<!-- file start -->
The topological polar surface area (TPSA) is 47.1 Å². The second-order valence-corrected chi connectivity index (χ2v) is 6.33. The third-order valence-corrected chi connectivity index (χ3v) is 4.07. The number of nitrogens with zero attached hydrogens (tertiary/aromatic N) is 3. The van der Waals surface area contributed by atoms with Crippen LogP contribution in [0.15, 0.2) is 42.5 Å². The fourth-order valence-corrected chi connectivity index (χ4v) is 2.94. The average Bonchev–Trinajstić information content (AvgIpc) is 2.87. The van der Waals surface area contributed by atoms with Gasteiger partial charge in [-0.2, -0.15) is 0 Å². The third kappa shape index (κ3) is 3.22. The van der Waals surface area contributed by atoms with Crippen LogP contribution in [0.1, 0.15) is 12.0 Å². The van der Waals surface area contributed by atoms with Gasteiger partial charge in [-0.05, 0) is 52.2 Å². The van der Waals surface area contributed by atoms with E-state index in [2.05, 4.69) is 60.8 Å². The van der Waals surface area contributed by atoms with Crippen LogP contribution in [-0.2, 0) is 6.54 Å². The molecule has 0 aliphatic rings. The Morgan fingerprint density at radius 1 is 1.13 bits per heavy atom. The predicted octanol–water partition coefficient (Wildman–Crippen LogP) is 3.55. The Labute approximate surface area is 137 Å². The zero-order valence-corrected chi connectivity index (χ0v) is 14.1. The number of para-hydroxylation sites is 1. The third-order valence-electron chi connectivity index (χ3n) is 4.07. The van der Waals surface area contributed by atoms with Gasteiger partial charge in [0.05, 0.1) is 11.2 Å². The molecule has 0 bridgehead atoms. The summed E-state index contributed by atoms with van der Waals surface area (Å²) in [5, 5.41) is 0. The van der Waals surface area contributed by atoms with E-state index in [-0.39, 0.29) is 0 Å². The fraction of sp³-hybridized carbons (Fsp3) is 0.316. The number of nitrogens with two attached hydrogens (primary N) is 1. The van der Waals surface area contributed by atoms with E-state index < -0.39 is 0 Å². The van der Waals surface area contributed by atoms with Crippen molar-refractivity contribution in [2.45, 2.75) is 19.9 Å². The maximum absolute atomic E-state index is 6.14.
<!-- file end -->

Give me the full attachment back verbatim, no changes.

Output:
The topological polar surface area (TPSA) is 47.1 Å². The second-order valence-corrected chi connectivity index (χ2v) is 6.33. The third-order valence-corrected chi connectivity index (χ3v) is 4.07. The number of nitrogens with zero attached hydrogens (tertiary/aromatic N) is 3. The van der Waals surface area contributed by atoms with Crippen LogP contribution in [0.15, 0.2) is 42.5 Å². The fourth-order valence-corrected chi connectivity index (χ4v) is 2.94. The average Bonchev–Trinajstić information content (AvgIpc) is 2.87. The van der Waals surface area contributed by atoms with Gasteiger partial charge in [-0.2, -0.15) is 0 Å². The third kappa shape index (κ3) is 3.22. The van der Waals surface area contributed by atoms with Crippen LogP contribution in [0.1, 0.15) is 12.0 Å². The van der Waals surface area contributed by atoms with Gasteiger partial charge in [-0.05, 0) is 52.2 Å². The van der Waals surface area contributed by atoms with E-state index in [2.05, 4.69) is 60.8 Å². The van der Waals surface area contributed by atoms with Crippen LogP contribution in [-0.2, 0) is 6.54 Å². The molecule has 0 aliphatic rings. The Morgan fingerprint density at radius 1 is 1.13 bits per heavy atom. The predicted octanol–water partition coefficient (Wildman–Crippen LogP) is 3.55. The Labute approximate surface area is 137 Å². The zero-order valence-corrected chi connectivity index (χ0v) is 14.1. The number of para-hydroxylation sites is 1. The third-order valence-electron chi connectivity index (χ3n) is 4.07. The van der Waals surface area contributed by atoms with Gasteiger partial charge in [0.05, 0.1) is 11.2 Å². The molecule has 0 bridgehead atoms. The summed E-state index contributed by atoms with van der Waals surface area (Å²) in [5, 5.41) is 0. The van der Waals surface area contributed by atoms with E-state index in [-0.39, 0.29) is 0 Å². The fraction of sp³-hybridized carbons (Fsp3) is 0.316. The number of nitrogens with two attached hydrogens (primary N) is 1. The van der Waals surface area contributed by atoms with E-state index < -0.39 is 0 Å². The van der Waals surface area contributed by atoms with Crippen molar-refractivity contribution in [2.45, 2.75) is 19.9 Å². The maximum absolute atomic E-state index is 6.14.